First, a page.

Archaeologists open ancient Egyptian coffin thought to be empty and find it contains mummy remains

March 28, 2018 by Bob Yirka, Phys.org
Credit: Muse

A team of archaeologists working at a University of Sydney Museum was recently surprised to discover mummy remains inside of an ancient coffin that was thought to be empty. The team has detailed their discovery and subsequent efforts to study the remains in Muse, a University of Sydney publication.

As the team notes, the was acquired by the university for placement in the museum by the museum's founder, Sir Charles Nicholson, who classified the coffin as empty—that was 150 years ago, and the coffin was stored unstudied all this time, as no one knew there was anything to study. But last year, as a part of a project to take a closer look at all of its early Egyptian artifacts, the team opened the coffin, and to their surprise, found the mummy remains inside.

The mummy and coffin are believed to be approximately 2,500 years old, though the mummy itself has not yet been officially dated. There is a strong suspicion that the coffin contains the remains of an Egyptian priestess named Mer-Neith-it-es—her name was mentioned on the hieroglyphics inscribed on the coffin. Initial study of the remains suggests they are those of a 30-year-old woman, which would fit with previous information regarding the priestess.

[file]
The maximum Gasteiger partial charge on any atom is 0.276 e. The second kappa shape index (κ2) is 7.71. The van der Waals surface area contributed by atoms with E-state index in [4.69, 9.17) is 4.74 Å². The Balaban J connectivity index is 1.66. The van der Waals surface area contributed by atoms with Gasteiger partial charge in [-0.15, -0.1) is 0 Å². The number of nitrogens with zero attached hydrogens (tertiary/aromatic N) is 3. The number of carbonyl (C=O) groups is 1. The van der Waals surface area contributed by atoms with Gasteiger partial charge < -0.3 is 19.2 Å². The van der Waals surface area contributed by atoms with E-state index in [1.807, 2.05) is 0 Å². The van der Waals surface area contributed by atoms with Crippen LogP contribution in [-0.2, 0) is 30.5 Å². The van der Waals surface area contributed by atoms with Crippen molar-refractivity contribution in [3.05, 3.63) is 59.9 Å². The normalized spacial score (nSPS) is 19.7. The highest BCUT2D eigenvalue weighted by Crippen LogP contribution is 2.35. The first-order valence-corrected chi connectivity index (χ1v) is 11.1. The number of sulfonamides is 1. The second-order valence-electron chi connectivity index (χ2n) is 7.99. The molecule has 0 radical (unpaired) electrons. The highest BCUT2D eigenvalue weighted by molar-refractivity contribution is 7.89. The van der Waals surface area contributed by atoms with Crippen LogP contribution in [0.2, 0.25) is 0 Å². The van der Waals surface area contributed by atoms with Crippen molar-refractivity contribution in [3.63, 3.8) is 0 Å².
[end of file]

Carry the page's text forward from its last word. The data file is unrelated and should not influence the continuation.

Thus far, study of the coffin's contents has involved taking photographs to record the exact layout of the material inside and laser scanning to create 3-D models of the remains. The , the team notes, is not whole. Someone, perhaps tomb raiders, jostled and damaged the contents, some of which were removed. But there is enough to offer clues, the team adds, which will be followed as the are subjected to closer scrutiny. They are hoping to find material suitable for carbon dating, such as toenails. CT scans have thus far shown that the material in the coffin contains bones, resin fragments, bandages and several thousand beads, presumed to be from a funeral shawl.

The find offers a unique research opportunity, the team reports, because it has been jostled, damaged and taken apart—complete mummies, in contrast, are not taken apart to peek inside because it would ruin them. This one, they point out, has already been ruined.

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